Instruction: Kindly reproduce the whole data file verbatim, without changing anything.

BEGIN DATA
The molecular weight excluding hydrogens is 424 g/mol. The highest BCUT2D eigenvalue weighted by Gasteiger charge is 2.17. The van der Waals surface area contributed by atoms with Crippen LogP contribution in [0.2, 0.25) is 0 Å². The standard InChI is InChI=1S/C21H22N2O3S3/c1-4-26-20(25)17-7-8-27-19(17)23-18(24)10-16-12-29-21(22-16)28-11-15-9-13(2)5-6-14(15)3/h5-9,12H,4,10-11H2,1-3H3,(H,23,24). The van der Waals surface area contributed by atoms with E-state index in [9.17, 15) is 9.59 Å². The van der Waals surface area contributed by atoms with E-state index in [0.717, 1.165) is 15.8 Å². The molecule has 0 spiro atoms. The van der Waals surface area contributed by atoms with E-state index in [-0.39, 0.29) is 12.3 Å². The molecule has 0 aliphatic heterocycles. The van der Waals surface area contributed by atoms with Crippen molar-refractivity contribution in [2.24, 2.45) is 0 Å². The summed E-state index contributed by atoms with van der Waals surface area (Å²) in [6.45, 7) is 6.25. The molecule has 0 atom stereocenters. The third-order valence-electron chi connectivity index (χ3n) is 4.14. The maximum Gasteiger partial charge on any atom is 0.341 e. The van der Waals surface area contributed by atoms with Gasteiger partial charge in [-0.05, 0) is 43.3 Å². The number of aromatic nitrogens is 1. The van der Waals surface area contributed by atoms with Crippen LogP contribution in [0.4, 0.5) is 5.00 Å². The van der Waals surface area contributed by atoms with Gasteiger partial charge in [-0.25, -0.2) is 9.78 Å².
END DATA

The molecular weight excluding hydrogens is 424 g/mol. The highest BCUT2D eigenvalue weighted by Gasteiger charge is 2.17. The van der Waals surface area contributed by atoms with Crippen LogP contribution in [0.2, 0.25) is 0 Å². The standard InChI is InChI=1S/C21H22N2O3S3/c1-4-26-20(25)17-7-8-27-19(17)23-18(24)10-16-12-29-21(22-16)28-11-15-9-13(2)5-6-14(15)3/h5-9,12H,4,10-11H2,1-3H3,(H,23,24). The van der Waals surface area contributed by atoms with E-state index in [9.17, 15) is 9.59 Å². The van der Waals surface area contributed by atoms with E-state index in [0.717, 1.165) is 15.8 Å². The molecule has 0 spiro atoms. The van der Waals surface area contributed by atoms with E-state index in [-0.39, 0.29) is 12.3 Å². The molecule has 0 aliphatic heterocycles. The van der Waals surface area contributed by atoms with Crippen molar-refractivity contribution in [2.24, 2.45) is 0 Å². The summed E-state index contributed by atoms with van der Waals surface area (Å²) in [6.45, 7) is 6.25. The molecule has 0 atom stereocenters. The third-order valence-electron chi connectivity index (χ3n) is 4.14. The maximum Gasteiger partial charge on any atom is 0.341 e. The van der Waals surface area contributed by atoms with Gasteiger partial charge in [-0.05, 0) is 43.3 Å². The number of aromatic nitrogens is 1. The van der Waals surface area contributed by atoms with Crippen LogP contribution in [0.4, 0.5) is 5.00 Å². The van der Waals surface area contributed by atoms with Gasteiger partial charge in [-0.25, -0.2) is 9.78 Å².